By Kevin Madigan | firstname.lastname@example.org
Ken Stein, an Emory University expert on the Middle East who famously criticized former President Jimmy Carter for a book he wrote about the region in 2006, defended President Barack Obama’s stance on Israel and negotiations with Iran during a talk in Toco Hills on April 19.
Speaking at Young Israel of Toco Hills, Stein explained that both Obama and Israeli Prime Minister Benjamin Netanyahu have valid points to make regarding the current situation, and he praised the U.S. policy of pragmatism and engagement instead of containment in dealing with Iran’s nuclear program.
“Israel’s discussion with the United States on the Iranian issue has to do with how Israel controls Iran, which is an existential threat,” Stein said. “The issue for the state of Israel is how to manage a region of the world where our priorities are, one, the security and territorial integrity of our state; two, how to protect our citizens; and three, what do we do to assure ourselves that tomorrow will be better than today?”
The answer, Stein said, is to create alliances of convenience rather than alliances of conviction, and he pointed to historical precedents to illustrate his case. “I’m going to use a phrase that may not immediately have relevance. I want you to think about the phrase ‘buying time.’ Historically, that’s what Jews have done when they’ve lived in a non-Jewish world. We’ve bought time.
“We are a minority, and therefore we’ve had to negotiate within the minority in order to assert our position and state our preferences, promising to give something to a ruler of a country, exchange our expertise or ideas so that we can be preserved as a people, because we will always be a minority. We were a minority 3,000 years ago and will be in 300 years. Its reality. We’re always lobbying or negotiating with someone for enhanced status, for preserving our status quo.”
Netanyahu’s purpose is to buy time, find and keep allies, and increase security, Stein said, and whether or not Iran has a nuclear capability, Israel has to plan for one, just in case. “Israel has to live in this highly complex neighborhood, and it has to make foreign policy based on changes. You have to prepare yourself for umpteen different contingencies,” he said. “A lot of conflicts have nothing to do with Israel. Sunni and Shia, for instance. It’s just the neighborhood where Israel happens to live.”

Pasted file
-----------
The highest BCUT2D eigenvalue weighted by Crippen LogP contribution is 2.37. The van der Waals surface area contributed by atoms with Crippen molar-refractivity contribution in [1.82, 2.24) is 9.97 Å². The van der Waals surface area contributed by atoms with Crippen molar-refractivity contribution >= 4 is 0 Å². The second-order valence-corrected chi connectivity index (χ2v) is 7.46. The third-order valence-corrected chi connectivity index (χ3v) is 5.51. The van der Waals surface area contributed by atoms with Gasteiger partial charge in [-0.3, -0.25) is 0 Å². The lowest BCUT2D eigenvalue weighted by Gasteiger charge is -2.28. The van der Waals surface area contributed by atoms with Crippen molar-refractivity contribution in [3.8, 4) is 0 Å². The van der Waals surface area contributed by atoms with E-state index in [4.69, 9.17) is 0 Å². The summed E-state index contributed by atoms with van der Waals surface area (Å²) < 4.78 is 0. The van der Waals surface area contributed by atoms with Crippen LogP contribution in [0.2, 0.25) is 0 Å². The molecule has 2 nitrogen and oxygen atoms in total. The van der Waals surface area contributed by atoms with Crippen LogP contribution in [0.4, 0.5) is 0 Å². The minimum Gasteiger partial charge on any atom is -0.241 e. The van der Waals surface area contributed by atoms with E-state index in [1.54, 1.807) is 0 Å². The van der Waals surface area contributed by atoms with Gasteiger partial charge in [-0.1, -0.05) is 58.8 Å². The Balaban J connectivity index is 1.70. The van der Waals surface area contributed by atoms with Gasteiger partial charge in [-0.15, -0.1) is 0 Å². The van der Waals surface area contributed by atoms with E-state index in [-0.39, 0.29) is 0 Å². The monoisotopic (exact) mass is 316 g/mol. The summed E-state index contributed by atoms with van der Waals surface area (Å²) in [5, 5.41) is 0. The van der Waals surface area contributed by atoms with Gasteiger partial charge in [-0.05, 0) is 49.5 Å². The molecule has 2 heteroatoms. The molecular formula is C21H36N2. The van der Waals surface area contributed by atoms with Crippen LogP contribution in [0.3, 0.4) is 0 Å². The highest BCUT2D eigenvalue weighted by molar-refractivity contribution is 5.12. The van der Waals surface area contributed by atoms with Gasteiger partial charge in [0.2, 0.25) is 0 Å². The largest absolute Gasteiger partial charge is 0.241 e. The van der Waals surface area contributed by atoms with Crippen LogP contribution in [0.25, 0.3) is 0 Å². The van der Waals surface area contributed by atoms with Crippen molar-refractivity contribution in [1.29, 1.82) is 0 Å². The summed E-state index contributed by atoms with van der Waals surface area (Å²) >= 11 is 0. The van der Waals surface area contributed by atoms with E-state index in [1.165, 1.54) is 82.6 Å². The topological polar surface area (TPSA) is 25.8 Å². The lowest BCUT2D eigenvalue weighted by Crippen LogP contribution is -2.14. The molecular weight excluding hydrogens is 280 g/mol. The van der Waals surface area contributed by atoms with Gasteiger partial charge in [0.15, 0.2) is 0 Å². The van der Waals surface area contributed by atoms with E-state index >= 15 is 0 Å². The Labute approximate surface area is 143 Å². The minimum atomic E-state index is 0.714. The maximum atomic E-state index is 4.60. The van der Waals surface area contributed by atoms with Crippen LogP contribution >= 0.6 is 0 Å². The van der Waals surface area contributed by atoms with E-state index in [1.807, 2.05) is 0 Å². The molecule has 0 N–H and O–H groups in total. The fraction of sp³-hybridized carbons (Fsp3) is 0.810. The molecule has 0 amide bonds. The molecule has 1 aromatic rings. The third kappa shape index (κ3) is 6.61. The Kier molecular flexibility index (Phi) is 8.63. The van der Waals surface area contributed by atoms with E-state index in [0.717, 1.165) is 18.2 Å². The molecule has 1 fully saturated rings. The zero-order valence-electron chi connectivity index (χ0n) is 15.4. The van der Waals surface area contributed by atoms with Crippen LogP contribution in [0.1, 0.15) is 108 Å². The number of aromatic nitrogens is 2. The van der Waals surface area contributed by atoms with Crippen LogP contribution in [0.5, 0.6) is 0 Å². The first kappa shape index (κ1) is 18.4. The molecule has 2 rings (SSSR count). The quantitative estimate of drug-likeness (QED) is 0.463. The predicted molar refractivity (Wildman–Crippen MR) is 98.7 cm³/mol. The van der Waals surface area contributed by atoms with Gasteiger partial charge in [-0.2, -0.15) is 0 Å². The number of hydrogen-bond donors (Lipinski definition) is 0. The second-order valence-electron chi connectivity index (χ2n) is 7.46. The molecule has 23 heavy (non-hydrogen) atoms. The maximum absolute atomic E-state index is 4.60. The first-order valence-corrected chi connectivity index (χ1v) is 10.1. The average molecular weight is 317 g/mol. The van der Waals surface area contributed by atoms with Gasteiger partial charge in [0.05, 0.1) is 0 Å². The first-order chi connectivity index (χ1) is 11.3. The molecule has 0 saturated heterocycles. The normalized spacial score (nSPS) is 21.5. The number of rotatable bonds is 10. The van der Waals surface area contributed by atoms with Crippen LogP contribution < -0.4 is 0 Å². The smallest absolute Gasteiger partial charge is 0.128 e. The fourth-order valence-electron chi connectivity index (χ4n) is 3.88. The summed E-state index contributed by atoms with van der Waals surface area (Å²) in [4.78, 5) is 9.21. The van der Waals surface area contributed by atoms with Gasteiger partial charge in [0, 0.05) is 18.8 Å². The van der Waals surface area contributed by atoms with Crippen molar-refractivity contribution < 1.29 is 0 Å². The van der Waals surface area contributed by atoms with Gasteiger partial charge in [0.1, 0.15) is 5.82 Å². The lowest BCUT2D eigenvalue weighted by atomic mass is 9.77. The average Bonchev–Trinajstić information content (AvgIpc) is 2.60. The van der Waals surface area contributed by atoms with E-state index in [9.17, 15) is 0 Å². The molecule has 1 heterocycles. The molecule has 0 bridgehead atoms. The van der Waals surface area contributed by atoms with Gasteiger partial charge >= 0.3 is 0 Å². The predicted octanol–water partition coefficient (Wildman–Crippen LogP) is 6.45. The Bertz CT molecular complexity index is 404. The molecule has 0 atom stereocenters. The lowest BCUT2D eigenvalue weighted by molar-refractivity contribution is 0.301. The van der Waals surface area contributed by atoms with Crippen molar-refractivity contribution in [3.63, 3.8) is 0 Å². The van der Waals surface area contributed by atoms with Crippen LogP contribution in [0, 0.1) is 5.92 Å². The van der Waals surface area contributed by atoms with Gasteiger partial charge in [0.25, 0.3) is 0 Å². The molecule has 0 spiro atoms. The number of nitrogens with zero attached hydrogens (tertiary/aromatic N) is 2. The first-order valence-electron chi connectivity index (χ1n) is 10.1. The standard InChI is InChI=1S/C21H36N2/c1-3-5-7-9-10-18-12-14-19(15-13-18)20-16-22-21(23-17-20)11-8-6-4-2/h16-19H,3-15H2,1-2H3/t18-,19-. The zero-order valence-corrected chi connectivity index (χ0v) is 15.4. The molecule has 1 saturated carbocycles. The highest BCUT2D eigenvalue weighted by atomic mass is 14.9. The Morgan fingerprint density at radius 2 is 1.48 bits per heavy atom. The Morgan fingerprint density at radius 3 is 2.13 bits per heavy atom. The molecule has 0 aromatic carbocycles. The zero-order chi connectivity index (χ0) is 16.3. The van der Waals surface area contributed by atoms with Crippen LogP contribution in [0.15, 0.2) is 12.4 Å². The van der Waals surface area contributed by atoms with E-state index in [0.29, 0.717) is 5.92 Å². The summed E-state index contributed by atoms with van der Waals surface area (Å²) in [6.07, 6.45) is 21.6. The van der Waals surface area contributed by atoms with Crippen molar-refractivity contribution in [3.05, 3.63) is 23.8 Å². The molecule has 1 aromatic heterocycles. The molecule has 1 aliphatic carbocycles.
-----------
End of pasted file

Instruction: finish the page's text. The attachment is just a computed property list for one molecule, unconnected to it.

Stein, a professor of contemporary Middle Eastern history, political science and Israeli studies at Emory, praised Obama in spite of current tensions with Netanyahu. He quoted an interview Obama gave to the New York Times on April 4 in which he said the negotiations with Iran are “our best bet by far to make sure Iran doesn’t get a nuclear weapon … and sending a very clear message to the Iranians and to the entire region that if anyone messes with Israel, America will be there.”
Stein said Obama should be taken at his word. “People who don’t like Obama failed to read that or ignored it. He didn’t say, ‘I don’t have Israel’s back.’ He didn’t say, ‘Everything Netanyahu said [to Congress] is a load of.”
The Obama doctrine is engagement, Stein said. “He’s engaged with Cuba, now with Iran. He is trying to use logic and reason to persuade bad guys to do better things.”
Obama declared during the 2012 election campaign that he was not seeking regime change in Iran but was only interested in engaging with its leaders. “That was an enormous statement for the Iranian government,” Stein said.
He said the Iran deal will be a transaction, not a transformation. “It’s a contract where sides will agree, where behavior will be monitored, and some restrictions or penalties will be imposed for not observing what has been agreed to. Iran will continue to protect its regime to ensure its longevity.”